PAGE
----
What’s more is that it doesn’t matter if you or your toddler can craft a better sentence than any given published writer in the world because those authors are the ones that are published. Believe me, I know that idea can be frustrating, and I’ve expressed it more than my fair share of times, but there’s more to writing than just making sentences. You have to have those sentences as well as characters, a plot, the right story for the market in any given year, a flawless query letter that honestly conveys you and your work, an editor or agent that likes you and what you have to offer and is having a good day, and a downright stupid amount of luck. Sometimes the traditional formula doesn’t work, which was the case with E.L. James, who was self-published and then got picked up by a traditional house later. Whatever their combination of circumstances was that got them where they are, no author became published on the basis of their sentence structure alone. Say what you will about their craft choices, but they are authors: even if they’re not your favorites, and even if you hate them and everything they stand for, they had the courage to take the steps necessary to get their work out there and become the successes that they did. To judge them on the basis of a single sentence is to trivialize everything else that goes into publishing a book and doesn’t actually improve your chances of getting your own work noticed or published.
In this way, I think that we should all be more like young adult writers. One of the things that I love best about Twitter is the community of writers of young adult literature and how gosh-darn supportive they are of each other. It puts a smile on my face to see V.E. Schwab and Rainbow Rowell, among others, squealing about their latest five-star read from their category, cheering when their favorites get sequels or film adaptations, and congratulating each other when they win awards or end up at the top of bestseller lists. To put it another way, some of the most successful, mainstream young adult writers get excited over the successes of other young adult writers. Their direct competitors, or at least as direct as you can get in this industry. They each bring something a little different to the table in terms of strengths and weaknesses, and they’re aware of it on the same level if not to a greater extent than more critical readers are. The difference is that they absolutely revel in those differences and spend their time gushing and creating rather than criticizing. Rather than seeing their category or genre as something they need to win and other people need to lose, they know that everyone wins because they get awesome stories and, if they do any comparing to other authors, it’s to strive to make themselves better rather than to simply state that they are.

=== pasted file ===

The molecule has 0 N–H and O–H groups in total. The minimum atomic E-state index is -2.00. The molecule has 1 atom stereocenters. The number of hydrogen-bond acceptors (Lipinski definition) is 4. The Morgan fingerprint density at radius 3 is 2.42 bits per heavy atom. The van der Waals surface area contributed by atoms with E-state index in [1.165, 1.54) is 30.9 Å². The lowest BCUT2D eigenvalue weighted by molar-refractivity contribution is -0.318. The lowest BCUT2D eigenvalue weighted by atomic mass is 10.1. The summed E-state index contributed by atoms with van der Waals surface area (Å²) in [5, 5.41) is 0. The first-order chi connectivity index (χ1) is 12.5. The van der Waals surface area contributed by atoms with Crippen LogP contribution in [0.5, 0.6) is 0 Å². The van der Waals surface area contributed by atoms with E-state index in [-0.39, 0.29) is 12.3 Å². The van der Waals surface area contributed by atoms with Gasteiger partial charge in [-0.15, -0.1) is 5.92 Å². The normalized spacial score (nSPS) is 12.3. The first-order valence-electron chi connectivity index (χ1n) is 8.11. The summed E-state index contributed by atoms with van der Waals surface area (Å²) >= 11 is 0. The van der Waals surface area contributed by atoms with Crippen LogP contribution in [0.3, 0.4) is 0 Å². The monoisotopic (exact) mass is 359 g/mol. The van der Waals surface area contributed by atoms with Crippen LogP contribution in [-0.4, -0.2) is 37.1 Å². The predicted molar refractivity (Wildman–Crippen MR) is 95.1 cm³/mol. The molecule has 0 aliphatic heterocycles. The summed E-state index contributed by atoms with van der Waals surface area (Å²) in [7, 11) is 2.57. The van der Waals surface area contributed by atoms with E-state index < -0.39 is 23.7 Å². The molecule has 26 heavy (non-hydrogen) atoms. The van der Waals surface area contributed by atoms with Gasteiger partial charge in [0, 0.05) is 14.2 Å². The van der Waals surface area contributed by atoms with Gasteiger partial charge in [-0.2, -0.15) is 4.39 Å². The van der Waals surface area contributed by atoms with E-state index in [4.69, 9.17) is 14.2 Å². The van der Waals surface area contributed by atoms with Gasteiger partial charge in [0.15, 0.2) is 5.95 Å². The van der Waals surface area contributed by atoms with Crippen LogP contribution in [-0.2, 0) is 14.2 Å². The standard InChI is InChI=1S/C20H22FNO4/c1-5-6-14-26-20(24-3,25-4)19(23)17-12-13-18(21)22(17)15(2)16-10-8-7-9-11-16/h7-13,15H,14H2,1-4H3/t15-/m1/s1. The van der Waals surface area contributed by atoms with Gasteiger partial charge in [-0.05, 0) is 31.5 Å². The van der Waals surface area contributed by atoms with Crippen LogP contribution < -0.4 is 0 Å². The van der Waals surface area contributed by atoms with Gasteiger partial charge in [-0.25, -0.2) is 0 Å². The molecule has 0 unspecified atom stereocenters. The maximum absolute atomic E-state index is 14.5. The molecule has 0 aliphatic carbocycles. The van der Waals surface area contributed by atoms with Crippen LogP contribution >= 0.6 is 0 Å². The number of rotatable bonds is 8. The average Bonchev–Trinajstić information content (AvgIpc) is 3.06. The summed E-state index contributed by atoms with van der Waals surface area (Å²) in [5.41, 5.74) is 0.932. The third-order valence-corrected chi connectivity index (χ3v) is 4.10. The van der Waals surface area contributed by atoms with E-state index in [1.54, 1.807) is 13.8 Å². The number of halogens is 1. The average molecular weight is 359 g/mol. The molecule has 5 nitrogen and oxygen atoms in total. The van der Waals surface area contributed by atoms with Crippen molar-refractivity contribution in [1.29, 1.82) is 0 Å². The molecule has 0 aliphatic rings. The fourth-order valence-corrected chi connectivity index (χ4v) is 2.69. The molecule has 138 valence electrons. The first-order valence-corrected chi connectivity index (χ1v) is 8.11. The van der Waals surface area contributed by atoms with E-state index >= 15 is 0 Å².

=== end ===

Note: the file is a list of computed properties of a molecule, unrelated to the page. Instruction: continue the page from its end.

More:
I’m not immune to this. I still have a bit of the hypercritical college workshop attendee in me, and sometimes that gets in the way and even makes me doubtful of my own abilities—after all, if I really could do it better, why haven’t I had the same level of success? Fellow writers, we’re not in this to win it: we’re here because we love the craft. So let’s all try to be less nitpicky of others and instead focus more on what makes us and our manuscripts shine. We’ll all be better for it.